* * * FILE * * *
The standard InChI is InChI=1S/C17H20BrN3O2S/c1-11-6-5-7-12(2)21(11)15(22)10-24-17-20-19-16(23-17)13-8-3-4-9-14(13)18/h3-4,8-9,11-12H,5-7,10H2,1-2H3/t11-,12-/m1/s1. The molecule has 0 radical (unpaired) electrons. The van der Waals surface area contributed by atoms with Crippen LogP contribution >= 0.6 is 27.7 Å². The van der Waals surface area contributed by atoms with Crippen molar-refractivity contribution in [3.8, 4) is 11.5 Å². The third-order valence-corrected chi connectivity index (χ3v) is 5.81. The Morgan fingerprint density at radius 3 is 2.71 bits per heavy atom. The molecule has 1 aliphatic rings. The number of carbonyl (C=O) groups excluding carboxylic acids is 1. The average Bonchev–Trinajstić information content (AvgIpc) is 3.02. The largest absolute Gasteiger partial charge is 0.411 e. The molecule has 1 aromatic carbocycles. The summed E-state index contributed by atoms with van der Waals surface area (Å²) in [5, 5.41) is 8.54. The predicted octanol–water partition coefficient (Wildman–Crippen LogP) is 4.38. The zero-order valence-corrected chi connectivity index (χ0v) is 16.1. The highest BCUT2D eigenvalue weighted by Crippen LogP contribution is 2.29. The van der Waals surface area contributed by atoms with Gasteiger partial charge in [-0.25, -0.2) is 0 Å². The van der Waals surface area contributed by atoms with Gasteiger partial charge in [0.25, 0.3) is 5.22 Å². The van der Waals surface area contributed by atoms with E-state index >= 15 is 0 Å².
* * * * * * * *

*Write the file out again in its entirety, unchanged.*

The standard InChI is InChI=1S/C17H20BrN3O2S/c1-11-6-5-7-12(2)21(11)15(22)10-24-17-20-19-16(23-17)13-8-3-4-9-14(13)18/h3-4,8-9,11-12H,5-7,10H2,1-2H3/t11-,12-/m1/s1. The molecule has 0 radical (unpaired) electrons. The van der Waals surface area contributed by atoms with Crippen LogP contribution >= 0.6 is 27.7 Å². The van der Waals surface area contributed by atoms with Crippen molar-refractivity contribution in [3.8, 4) is 11.5 Å². The third-order valence-corrected chi connectivity index (χ3v) is 5.81. The Morgan fingerprint density at radius 3 is 2.71 bits per heavy atom. The molecule has 1 aliphatic rings. The number of carbonyl (C=O) groups excluding carboxylic acids is 1. The average Bonchev–Trinajstić information content (AvgIpc) is 3.02. The largest absolute Gasteiger partial charge is 0.411 e. The molecule has 1 aromatic carbocycles. The summed E-state index contributed by atoms with van der Waals surface area (Å²) in [5, 5.41) is 8.54. The predicted octanol–water partition coefficient (Wildman–Crippen LogP) is 4.38. The zero-order valence-corrected chi connectivity index (χ0v) is 16.1. The highest BCUT2D eigenvalue weighted by Crippen LogP contribution is 2.29. The van der Waals surface area contributed by atoms with Gasteiger partial charge in [-0.25, -0.2) is 0 Å². The van der Waals surface area contributed by atoms with Gasteiger partial charge in [0.25, 0.3) is 5.22 Å². The van der Waals surface area contributed by atoms with E-state index >= 15 is 0 Å².